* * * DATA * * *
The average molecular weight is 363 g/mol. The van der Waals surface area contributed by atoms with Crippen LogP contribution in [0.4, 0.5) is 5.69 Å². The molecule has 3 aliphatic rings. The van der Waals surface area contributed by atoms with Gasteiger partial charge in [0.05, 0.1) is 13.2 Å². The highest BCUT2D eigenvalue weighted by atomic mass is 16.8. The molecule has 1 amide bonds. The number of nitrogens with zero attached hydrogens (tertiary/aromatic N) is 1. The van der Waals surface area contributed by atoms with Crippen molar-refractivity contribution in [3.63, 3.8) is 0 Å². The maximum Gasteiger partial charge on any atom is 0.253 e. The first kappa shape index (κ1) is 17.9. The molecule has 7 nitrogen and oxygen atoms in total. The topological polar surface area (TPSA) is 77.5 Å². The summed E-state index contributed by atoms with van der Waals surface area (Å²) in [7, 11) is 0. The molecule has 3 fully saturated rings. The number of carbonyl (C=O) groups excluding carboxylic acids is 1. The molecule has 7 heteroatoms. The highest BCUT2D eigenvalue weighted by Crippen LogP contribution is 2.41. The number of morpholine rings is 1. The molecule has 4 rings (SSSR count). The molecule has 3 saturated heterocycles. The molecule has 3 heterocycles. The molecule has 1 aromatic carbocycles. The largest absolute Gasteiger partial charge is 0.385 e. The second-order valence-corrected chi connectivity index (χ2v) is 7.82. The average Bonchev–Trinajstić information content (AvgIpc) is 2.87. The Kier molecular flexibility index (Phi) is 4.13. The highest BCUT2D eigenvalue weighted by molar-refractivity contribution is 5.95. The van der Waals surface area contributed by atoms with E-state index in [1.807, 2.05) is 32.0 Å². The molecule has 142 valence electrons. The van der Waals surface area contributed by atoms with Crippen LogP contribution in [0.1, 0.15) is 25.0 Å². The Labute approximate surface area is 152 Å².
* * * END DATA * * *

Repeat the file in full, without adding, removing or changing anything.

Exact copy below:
The average molecular weight is 363 g/mol. The van der Waals surface area contributed by atoms with Crippen LogP contribution in [0.4, 0.5) is 5.69 Å². The molecule has 3 aliphatic rings. The van der Waals surface area contributed by atoms with Gasteiger partial charge in [0.05, 0.1) is 13.2 Å². The highest BCUT2D eigenvalue weighted by atomic mass is 16.8. The molecule has 1 amide bonds. The number of nitrogens with zero attached hydrogens (tertiary/aromatic N) is 1. The van der Waals surface area contributed by atoms with Crippen molar-refractivity contribution in [3.63, 3.8) is 0 Å². The maximum Gasteiger partial charge on any atom is 0.253 e. The first kappa shape index (κ1) is 17.9. The molecule has 7 nitrogen and oxygen atoms in total. The topological polar surface area (TPSA) is 77.5 Å². The summed E-state index contributed by atoms with van der Waals surface area (Å²) in [7, 11) is 0. The molecule has 3 fully saturated rings. The number of carbonyl (C=O) groups excluding carboxylic acids is 1. The molecule has 7 heteroatoms. The highest BCUT2D eigenvalue weighted by Crippen LogP contribution is 2.41. The number of morpholine rings is 1. The molecule has 4 rings (SSSR count). The molecule has 3 saturated heterocycles. The molecule has 3 heterocycles. The molecule has 1 aromatic carbocycles. The largest absolute Gasteiger partial charge is 0.385 e. The second-order valence-corrected chi connectivity index (χ2v) is 7.82. The average Bonchev–Trinajstić information content (AvgIpc) is 2.87. The Kier molecular flexibility index (Phi) is 4.13. The highest BCUT2D eigenvalue weighted by molar-refractivity contribution is 5.95. The van der Waals surface area contributed by atoms with E-state index in [1.807, 2.05) is 32.0 Å². The molecule has 142 valence electrons. The van der Waals surface area contributed by atoms with Crippen LogP contribution in [0.1, 0.15) is 25.0 Å². The Labute approximate surface area is 152 Å².